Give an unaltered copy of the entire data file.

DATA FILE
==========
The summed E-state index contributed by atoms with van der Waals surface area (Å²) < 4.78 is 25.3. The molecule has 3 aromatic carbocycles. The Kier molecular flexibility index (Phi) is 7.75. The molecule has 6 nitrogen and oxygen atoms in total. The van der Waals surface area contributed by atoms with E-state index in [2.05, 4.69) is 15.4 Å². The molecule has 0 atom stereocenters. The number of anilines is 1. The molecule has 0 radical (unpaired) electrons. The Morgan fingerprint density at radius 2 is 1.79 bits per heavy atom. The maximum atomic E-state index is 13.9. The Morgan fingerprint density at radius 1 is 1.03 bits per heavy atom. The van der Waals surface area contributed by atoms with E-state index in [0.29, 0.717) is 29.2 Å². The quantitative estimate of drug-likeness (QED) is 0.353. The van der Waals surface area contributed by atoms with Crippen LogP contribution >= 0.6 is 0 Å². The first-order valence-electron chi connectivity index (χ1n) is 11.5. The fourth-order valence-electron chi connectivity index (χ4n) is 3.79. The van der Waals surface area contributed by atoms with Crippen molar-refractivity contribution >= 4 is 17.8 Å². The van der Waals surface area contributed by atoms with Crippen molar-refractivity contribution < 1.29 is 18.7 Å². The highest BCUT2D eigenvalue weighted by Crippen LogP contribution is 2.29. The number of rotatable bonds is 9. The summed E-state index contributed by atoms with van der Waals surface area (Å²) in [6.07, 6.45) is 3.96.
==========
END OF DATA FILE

The summed E-state index contributed by atoms with van der Waals surface area (Å²) < 4.78 is 25.3. The molecule has 3 aromatic carbocycles. The Kier molecular flexibility index (Phi) is 7.75. The molecule has 6 nitrogen and oxygen atoms in total. The van der Waals surface area contributed by atoms with E-state index in [2.05, 4.69) is 15.4 Å². The molecule has 0 atom stereocenters. The number of anilines is 1. The molecule has 0 radical (unpaired) electrons. The Morgan fingerprint density at radius 2 is 1.79 bits per heavy atom. The maximum atomic E-state index is 13.9. The Morgan fingerprint density at radius 1 is 1.03 bits per heavy atom. The van der Waals surface area contributed by atoms with E-state index in [0.29, 0.717) is 29.2 Å². The quantitative estimate of drug-likeness (QED) is 0.353. The van der Waals surface area contributed by atoms with Crippen LogP contribution >= 0.6 is 0 Å². The first-order valence-electron chi connectivity index (χ1n) is 11.5. The fourth-order valence-electron chi connectivity index (χ4n) is 3.79. The van der Waals surface area contributed by atoms with Crippen molar-refractivity contribution >= 4 is 17.8 Å². The van der Waals surface area contributed by atoms with Crippen molar-refractivity contribution < 1.29 is 18.7 Å². The highest BCUT2D eigenvalue weighted by Crippen LogP contribution is 2.29. The number of rotatable bonds is 9. The summed E-state index contributed by atoms with van der Waals surface area (Å²) in [6.07, 6.45) is 3.96.